A better design process can ease programming tensions and develop more efficient aquatic facilities that meet the needs of the community.
Aquatic centers are facing increasing pressure to accommodate diverse programming, everything from baby aerobics to water yoga. Everyone wants a part of the pool. Too often, debates over the designs can turn nasty, with emotions running high.
For community center leaders, it often seems impossible to keep everyone happy. Tight budgets and a diverse range of popular activities make it harder to create facilities that are cost effective and meet the real needs of the community.
At LPA, we’ve been through these discussions many times. Tough choices need to be made. But a well-planned design can satisfy the community with facilities that make economic sense and provide flexibility to accommodate shifting interests.
Over the years, we’ve found three elements are key to making the process effective, to develop plans that work for the entire community. Building more pools is not always the best answer.
Alamo Heights High School Natatorium at Robbins Academy strikes a balance between the community’s various needs by developing a hybrid pool.
Focus on Community Input
Community workshops are vital, and not simply because they give a voice to the residents. These workshops will help you understand what your constituents really want from an aquatic center, not their simple knee-jerk reactions. It’s essential to separate the data from the emotion and develop clear ideas about the constituents’ core interests.
Expect to hear from two distinct groups: the competitive athletics contingent and the recreational contingent. We saw this dichotomy when we sought community input about a planned aquatic center commissioned by Cordova Recreation and Park District in Rancho Cordova, California, a city of 110,000 near Sacramento. Dozens of kids who are on aquatic teams showed up with their parents and made quite an impact. We also heard from constituents who advocated for recreational uses such as classes for babies and seniors.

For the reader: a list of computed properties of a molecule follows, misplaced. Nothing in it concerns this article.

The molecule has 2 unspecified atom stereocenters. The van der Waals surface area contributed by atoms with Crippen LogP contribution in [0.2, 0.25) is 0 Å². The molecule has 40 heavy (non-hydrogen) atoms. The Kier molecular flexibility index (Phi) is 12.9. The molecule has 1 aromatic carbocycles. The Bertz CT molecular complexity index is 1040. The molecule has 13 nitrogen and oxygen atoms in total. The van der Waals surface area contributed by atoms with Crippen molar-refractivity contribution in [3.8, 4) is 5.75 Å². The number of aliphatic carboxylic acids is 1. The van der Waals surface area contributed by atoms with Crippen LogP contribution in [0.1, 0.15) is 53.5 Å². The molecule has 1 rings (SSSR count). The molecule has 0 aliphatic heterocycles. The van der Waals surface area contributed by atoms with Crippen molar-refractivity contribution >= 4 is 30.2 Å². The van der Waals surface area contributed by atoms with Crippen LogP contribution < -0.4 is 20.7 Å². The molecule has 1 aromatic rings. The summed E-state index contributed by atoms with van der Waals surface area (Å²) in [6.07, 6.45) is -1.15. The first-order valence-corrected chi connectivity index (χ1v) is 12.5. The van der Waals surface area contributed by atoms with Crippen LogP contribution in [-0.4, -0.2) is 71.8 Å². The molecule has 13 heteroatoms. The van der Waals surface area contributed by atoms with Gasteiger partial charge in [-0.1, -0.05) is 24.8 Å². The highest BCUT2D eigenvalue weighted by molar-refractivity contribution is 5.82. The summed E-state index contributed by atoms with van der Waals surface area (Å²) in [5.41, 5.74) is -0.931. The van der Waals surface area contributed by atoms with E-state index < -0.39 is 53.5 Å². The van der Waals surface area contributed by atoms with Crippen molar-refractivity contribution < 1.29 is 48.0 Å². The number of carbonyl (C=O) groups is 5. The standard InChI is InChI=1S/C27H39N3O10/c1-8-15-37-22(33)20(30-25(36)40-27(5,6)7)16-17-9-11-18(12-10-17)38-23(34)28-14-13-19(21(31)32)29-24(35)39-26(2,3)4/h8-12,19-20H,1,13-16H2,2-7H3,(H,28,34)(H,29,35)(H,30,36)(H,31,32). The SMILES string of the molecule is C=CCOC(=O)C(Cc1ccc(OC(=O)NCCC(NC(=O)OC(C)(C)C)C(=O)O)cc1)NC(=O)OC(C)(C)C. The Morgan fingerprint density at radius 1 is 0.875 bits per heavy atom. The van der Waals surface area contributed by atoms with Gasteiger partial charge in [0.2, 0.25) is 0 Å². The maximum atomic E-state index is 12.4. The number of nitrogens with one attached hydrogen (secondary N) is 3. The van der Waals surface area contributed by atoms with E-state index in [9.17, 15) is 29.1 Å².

These workshops will help you understand what your constituents really want from an aquatic center, not their simple knee-jerk reactions. It’s essential to separate the data from the emotion and develop clear ideas about the constituents’ core interests.
At Rancho Cordova, the existing 1960s-era aquatic center had three pools, which sounds great, but they failed to meet modern needs for uses such as synchronized swimming, swim meets and even swim lessons, due to their depths and shapes. They had a lot of water, but they couldn’t use it to do what they needed to do. For this project, we needed to answer a few important questions: Should the city renovate the existing complex? Or build a new one? And if a new aquatic center is built, what is the best design considering the community’s diverse needs, its resources and the space available?
As part of the process, we managed the community outreach and workshops and produced full market and operational studies. The market study helped us validate the needs expressed by the community. The study addressed important questions about the community: what was the effective service area? Where did people come from? How far did they travel? What other facilities existed in that service area and what did they charge to use them?
A covered natatorium provides protection from the elements, but comes with additional construction and maintenance cost.